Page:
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    1. There will be a day when Scott and I will just haul a small trailer behind the van, for carting supplies as well as having a place to cook and sleep out of the elements. Until such time .. tent. It’s been decades since I slept under the stars, nothing around me but a blanket and pillow. Glad to not do THAT anymore! Have a wonderful summer, Pit.

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      1. I’ve been thinking of an RV or a small camper trailer for our roadtrips, to be more flexible. But that’s more expensive than staying in motels.

        Liked by 1 person

  4. Camping growing up was always hoodies at breakfast and warm feet at night. No matter the day time temp, night temps don’t rise much on the west coast. I’ve been mustering up the gumption to take the little ones out of the backyard tent and into a campground… But maybe when the nights cool down. A particular little person here is quite sensitive to temperatures.

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    1. Sadly, it’s only heat we endure here, day or night. Last year on our NP tour, the temps between days and nights would swing wildly, from a high of 105 to a low of 45. We had to dress for both; layers are best. I hope your pumpkin can hang with it and you guys can be out camping away from home again. It’s a great family binder!

      Liked by 1 person

    1. I too love the recordings, Bill! I visit my blog often to relive these moments, and the sounds take me right back. Glad you enjoy them too .. and that your new ears let them in.

      After camping three nights in muggy heat, the A/C in our house went out. I was already used to sleeping without it, so no problems! But it is rather nice having it again. I’m hooked.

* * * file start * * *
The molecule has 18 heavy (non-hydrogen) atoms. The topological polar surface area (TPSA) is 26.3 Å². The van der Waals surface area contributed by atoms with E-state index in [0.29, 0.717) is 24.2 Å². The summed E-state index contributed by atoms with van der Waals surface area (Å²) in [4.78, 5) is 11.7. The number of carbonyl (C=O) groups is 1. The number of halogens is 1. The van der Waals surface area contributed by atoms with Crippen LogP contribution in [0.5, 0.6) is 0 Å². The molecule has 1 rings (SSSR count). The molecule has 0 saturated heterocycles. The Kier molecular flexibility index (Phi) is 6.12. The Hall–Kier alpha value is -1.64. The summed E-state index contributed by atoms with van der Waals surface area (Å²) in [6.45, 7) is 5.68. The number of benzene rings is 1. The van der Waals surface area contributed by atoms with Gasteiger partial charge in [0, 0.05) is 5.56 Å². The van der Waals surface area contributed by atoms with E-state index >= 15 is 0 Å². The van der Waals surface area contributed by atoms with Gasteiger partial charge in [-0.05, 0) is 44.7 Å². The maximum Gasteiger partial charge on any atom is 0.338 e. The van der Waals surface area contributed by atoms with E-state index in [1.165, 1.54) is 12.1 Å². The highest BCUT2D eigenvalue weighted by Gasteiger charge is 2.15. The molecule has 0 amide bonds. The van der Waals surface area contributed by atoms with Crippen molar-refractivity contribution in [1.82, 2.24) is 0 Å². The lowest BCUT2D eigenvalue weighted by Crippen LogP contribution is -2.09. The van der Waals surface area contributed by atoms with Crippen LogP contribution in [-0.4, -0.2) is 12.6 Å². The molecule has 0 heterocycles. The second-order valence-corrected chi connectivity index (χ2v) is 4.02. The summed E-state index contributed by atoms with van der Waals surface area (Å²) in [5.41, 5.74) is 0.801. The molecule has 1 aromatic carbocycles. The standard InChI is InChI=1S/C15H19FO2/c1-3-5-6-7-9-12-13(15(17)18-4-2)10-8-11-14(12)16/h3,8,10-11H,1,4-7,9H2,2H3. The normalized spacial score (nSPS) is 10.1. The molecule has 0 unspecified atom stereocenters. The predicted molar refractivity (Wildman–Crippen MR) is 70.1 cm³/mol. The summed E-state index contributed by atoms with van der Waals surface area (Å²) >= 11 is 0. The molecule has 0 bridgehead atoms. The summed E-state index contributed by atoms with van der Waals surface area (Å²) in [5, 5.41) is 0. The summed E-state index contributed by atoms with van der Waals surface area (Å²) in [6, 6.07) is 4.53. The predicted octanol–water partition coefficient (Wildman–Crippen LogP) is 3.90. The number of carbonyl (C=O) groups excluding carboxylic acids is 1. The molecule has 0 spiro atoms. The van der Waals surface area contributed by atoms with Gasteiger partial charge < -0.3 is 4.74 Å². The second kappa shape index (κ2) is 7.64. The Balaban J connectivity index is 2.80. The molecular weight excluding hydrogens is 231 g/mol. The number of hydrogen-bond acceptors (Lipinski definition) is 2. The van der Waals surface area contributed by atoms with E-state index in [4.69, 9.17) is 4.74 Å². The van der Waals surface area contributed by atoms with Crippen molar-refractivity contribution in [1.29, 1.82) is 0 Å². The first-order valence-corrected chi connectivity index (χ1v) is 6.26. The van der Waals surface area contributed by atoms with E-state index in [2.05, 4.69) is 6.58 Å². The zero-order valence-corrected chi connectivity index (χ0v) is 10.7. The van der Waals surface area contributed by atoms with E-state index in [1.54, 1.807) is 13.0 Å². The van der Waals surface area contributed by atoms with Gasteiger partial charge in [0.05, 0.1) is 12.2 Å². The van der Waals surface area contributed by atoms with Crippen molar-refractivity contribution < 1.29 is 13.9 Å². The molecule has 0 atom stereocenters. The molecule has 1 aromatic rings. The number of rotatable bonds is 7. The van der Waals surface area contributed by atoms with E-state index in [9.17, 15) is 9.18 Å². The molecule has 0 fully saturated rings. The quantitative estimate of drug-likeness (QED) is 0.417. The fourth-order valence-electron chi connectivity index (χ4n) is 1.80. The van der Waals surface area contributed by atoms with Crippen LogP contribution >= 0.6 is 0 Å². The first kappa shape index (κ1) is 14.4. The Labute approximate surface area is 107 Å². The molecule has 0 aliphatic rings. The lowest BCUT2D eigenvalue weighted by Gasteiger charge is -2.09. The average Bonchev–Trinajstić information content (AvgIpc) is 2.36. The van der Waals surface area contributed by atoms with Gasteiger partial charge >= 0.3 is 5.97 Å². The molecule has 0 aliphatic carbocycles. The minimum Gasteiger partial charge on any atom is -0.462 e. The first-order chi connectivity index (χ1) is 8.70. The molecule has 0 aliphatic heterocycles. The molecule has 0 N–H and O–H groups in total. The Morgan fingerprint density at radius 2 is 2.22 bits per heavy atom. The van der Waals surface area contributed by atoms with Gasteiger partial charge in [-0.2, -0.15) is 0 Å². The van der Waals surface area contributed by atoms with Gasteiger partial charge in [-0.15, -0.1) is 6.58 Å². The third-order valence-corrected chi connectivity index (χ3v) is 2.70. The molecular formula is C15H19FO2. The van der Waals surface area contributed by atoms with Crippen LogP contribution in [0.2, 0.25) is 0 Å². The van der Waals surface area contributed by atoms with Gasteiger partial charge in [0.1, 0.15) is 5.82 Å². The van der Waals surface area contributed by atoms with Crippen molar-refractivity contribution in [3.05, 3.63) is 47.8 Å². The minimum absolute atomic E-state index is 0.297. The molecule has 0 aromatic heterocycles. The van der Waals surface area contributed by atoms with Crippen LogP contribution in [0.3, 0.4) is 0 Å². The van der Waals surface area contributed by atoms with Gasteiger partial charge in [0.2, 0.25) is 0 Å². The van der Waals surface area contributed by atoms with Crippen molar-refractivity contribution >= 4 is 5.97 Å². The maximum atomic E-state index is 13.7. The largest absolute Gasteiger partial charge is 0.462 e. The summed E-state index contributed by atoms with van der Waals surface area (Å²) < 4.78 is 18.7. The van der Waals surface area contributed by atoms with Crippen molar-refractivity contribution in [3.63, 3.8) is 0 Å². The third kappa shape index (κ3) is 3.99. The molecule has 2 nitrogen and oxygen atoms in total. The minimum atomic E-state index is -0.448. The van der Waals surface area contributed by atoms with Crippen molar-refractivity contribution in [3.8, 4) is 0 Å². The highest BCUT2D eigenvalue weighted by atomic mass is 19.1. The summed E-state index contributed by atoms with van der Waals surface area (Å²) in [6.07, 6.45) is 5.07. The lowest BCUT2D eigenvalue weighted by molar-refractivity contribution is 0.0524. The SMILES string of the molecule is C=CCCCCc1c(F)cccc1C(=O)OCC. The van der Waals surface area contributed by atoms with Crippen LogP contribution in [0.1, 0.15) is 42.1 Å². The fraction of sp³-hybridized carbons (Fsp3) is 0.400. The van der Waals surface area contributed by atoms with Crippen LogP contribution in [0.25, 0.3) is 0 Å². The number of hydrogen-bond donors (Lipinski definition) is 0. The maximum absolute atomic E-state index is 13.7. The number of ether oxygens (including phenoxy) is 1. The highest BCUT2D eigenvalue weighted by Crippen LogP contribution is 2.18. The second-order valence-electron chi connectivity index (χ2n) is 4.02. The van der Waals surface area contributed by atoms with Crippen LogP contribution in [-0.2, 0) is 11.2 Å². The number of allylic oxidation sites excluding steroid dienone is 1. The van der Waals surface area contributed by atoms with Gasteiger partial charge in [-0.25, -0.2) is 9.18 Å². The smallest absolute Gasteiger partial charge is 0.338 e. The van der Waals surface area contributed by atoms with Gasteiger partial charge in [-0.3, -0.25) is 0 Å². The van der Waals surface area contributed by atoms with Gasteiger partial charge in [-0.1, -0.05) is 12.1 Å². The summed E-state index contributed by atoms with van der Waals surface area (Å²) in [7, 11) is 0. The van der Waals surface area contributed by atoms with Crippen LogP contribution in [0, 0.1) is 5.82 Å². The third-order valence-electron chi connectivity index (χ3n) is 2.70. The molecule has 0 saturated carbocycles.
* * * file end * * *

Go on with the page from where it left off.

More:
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  5. I don’t camp, although I “went to camp” regularly as a kid. I suppose four years in Liberia might count, though, and years of going to a hill country cabin where there was no electricity and water was carried from the spring. I loved both of those experiences, for many of the reasons you mention.

    You’re right about that 80 degree set-point, too. After a day on the docks, 80 feels pretty darned good, although I have been known to crank things all the way down to 76 once in a while.

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    1. We prefer the rustic cabins even to a motel space; we use them after 3-4 days of tent-camping. Always nice getting a shower that’s not from a bucket!

      Water carried from a spring .. that is the ultimate in unplugged. Of course, I’d make the kids fetch the pail for me. Too tempting.

      I don’t know about you, but we are loving the ‘cooler temps’ of July. Mosquitoes aren’t too bad either!

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      1. Tempting it is, to meet a fellow vegan and to see Big Bend once again. Then the thought of the 48-hour 2800-mile round trip takes the gumption right out of me. But, we’ll see.